Undoubtedly, he said he will face criticism from some in the scientific community over the reburial, since future technology may be able to reveal even more detail, he said. But for now, he was happy to have the stress over with.
Sarah Anzick, who was about 2 when the boy was found on her parent’s land and grew up to be a microbiologist, also expressed relief at having the child reburied.
“In the end, it’s a really nice, peaceful end for everyone,” she said. “I’ve had a lot of sleepless nights.”
Her father, Mel Anzick, received the call about the unearthing of the boy in 1968. The man told him then, “I think we could have something pretty interesting here.”
Little did he know.
Shane Doyle, a member of the Crow Tribe and Montana State University professor, was instrumental in negotiating the scientific study and reburial, acting as a liaison between the tribes and scientists.
“It was more beautiful than I could have imagined,” he said. “And not just the tribes, the non-Indians and everyone got to participate, which made it feel like it brought all of us together.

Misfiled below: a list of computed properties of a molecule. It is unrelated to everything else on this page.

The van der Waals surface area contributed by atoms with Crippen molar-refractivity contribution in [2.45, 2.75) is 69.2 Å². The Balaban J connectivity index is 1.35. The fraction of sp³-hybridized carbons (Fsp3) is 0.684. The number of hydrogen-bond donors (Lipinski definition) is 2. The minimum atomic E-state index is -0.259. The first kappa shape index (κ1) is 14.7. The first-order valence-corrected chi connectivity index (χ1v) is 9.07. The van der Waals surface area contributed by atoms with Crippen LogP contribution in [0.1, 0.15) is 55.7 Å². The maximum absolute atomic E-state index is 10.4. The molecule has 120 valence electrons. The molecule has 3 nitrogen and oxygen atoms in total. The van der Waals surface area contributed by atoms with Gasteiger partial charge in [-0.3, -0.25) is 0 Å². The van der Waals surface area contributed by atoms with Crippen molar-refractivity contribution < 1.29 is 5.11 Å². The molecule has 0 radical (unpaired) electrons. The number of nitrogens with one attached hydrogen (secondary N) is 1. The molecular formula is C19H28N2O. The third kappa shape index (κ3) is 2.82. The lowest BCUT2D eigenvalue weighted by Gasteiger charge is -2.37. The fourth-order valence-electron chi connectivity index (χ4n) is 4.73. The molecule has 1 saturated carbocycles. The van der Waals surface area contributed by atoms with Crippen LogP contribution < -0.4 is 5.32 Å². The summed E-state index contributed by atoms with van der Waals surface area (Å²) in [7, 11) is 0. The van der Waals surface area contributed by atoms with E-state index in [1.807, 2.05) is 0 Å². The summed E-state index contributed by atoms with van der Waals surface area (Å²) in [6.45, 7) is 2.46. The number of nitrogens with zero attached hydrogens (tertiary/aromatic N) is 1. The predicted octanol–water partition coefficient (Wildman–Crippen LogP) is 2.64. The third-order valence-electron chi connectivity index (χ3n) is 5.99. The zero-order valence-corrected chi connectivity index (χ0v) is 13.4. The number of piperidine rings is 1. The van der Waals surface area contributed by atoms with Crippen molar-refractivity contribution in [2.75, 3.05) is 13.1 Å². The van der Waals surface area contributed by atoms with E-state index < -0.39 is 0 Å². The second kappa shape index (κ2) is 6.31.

“Now it’s time to move forward,” he added. “There are other ancient ones that need to be reburied like Kennewick Man and we need to look at modern DNA.
“From a tribal point of view, this is a big part of reclaiming our history, reclaiming our dignity for our kids.”
The boy’s remains were returned to a place as close as possible to the original burial site, not far from Flathead Creek on the side of a prominent rocky hill that overlooks the valley. The air was scented with the smell of sage and sweet grass burned in honor of the boy. Birds trilled in the deep grass as the occasional drone of a passing automobile on the nearby highway intruded into the otherwise pastoral scene.
A huge rainbow greeted visitors traveling to the valley from the east, as if signaling the importance of the ceremony to come. The bruised sky frequently rained on the group gathered under umbrellas, blankets and rain jackets. Two film crews, about 30 American Indian tribal representatives from Montana and Washington, as well as local and national members of the press attended the reburial ceremony.
Before the discovery of the Anzick site, there were few clues to early human occupation in Montana. One was the 1959 discovery by Otho Mack of three broken Clovis-era obsidian projectile points unearthed while digging footings for the Gardiner post office. The wealth of the Anzick site has taught researchers so much more. Yet, the unearthing of the boy is still a difficult chapter in American history.
“These are our ancestors’ remains, they are not artifacts,” said Armand Minthorn of the Umatilla Tribe from Pendleton, Ore. “I hope that the people who come after us remember this, as well.”
Minthorn presented Sarah Anzick with a wool blanket, a gift from all of the tribes. She wrapped herself up in the heavy shroud and said, “I feel a huge unity today. This really means a lot, more than words can express.”